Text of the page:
Ellis “Butch” Ferguson

Veteran Ellis “Butch” Ferguson was one of many who went on a recent honor flight to Washington, D.C.

Born in 1943, Ferguson was one of six children and was raised on a farm in central Illinois near Peoria. He served in the armed forces from 1961-1964 in the field of communications.

“I was what they called a radio and carrier installer and operator,” Ferguson said.

“I handled communications for the Second Army.”

He received training in Augusta, Ga., and then was stationed at Fort Benning.

“We communicated overseas, and we communicated everywhere from Georgia,” Ferguson said.

There was one important message he remembered during his time at Fort Benning.

“I was running the radio when we got the word that John F. Kennedy was dead,” Ferguson said.

In addition to his communication duties, Ferguson said he was also on the riot patrol squad.

“We went to Alabama a lot because segregation was running rapid. It was terrible,” Ferguson said.

He was sent to protect former Alabama Gov. George Wallace during the historical event of when he blocked an entrance at the University of Alabama to deny access to two African-Americans in 1963.

“I was in the middle of a bunch of protests for segregation,” Ferguson said.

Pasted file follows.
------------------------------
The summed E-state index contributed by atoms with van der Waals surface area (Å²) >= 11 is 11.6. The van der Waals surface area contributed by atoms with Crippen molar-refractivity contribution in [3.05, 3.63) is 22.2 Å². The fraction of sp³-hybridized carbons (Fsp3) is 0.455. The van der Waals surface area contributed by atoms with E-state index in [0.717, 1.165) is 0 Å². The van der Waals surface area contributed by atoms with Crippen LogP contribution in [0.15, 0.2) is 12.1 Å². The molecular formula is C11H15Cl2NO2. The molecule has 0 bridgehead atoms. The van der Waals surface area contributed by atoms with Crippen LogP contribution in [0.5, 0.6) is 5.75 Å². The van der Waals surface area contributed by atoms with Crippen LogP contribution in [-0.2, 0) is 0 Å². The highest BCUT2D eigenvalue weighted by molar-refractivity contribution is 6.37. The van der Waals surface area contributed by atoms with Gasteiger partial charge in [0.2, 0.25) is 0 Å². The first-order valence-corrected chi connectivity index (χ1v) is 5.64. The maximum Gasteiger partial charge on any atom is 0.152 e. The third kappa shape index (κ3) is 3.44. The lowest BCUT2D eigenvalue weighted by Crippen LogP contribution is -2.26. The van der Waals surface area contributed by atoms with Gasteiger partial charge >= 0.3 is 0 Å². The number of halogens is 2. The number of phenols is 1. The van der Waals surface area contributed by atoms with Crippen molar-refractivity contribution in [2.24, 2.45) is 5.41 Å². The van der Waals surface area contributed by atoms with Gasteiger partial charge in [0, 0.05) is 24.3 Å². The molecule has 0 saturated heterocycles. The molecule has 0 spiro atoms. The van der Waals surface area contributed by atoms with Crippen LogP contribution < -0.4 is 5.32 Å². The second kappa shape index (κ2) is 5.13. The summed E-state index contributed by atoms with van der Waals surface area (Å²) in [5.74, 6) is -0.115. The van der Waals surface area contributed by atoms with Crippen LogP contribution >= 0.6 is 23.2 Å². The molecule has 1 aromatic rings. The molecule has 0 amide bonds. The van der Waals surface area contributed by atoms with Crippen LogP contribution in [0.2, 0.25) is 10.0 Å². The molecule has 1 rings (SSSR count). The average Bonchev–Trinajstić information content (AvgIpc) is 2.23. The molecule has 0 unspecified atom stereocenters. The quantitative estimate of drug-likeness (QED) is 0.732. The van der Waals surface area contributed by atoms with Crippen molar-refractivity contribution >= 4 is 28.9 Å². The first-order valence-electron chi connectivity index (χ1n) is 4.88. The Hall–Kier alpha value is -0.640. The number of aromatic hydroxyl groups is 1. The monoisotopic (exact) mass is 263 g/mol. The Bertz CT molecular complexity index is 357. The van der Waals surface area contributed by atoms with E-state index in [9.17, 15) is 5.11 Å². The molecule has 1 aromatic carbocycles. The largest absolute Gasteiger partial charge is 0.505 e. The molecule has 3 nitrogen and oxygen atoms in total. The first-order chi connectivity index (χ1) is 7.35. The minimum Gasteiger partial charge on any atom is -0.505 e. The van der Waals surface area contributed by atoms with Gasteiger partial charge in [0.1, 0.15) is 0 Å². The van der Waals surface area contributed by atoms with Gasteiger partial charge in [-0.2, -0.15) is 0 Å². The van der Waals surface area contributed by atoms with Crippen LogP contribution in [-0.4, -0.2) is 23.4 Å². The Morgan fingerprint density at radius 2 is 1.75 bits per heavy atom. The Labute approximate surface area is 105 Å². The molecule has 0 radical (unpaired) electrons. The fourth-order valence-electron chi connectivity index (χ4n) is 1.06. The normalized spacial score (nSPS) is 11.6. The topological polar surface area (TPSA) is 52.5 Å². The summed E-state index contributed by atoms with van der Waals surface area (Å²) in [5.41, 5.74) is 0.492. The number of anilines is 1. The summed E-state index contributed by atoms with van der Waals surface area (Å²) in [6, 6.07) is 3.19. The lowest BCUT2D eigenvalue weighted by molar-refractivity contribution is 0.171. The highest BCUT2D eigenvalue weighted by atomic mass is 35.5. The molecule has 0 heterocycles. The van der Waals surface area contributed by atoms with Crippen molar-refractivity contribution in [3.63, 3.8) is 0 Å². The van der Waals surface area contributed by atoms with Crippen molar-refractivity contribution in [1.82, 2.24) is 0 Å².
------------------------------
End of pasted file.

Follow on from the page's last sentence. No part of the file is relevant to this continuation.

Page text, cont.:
“The main duty I had was to protect George Wallace.”

After Ferguson’s time in the service, he studied mechanical engineering for one year at East Central College in 1976. A year later, he started working full time at Betz Printing in Sullivan as a foreman.

“The job was perfect for me,” Ferguson said. “I was shown respect. I felt like (the boss) really appreciated me being there. The (boss) never told me to do anything; he always asked. We put in a lot of overtime.”

After 24 years at the printing company, Ferguson retired in 2003. He has been married four times and has five children.

On June 10, 2017, he had the opportunity to go on a honor flight to Washington, D.C.

“I got to see all the war memorials. I got to go see the changing of the guards,” Ferguson said.

“I always wanted to find Audie Murphy’s gravestone (one of the most decorated soldiers of World War II), and I found that in Arlington.”

Ferguson currently resides in Sullivan.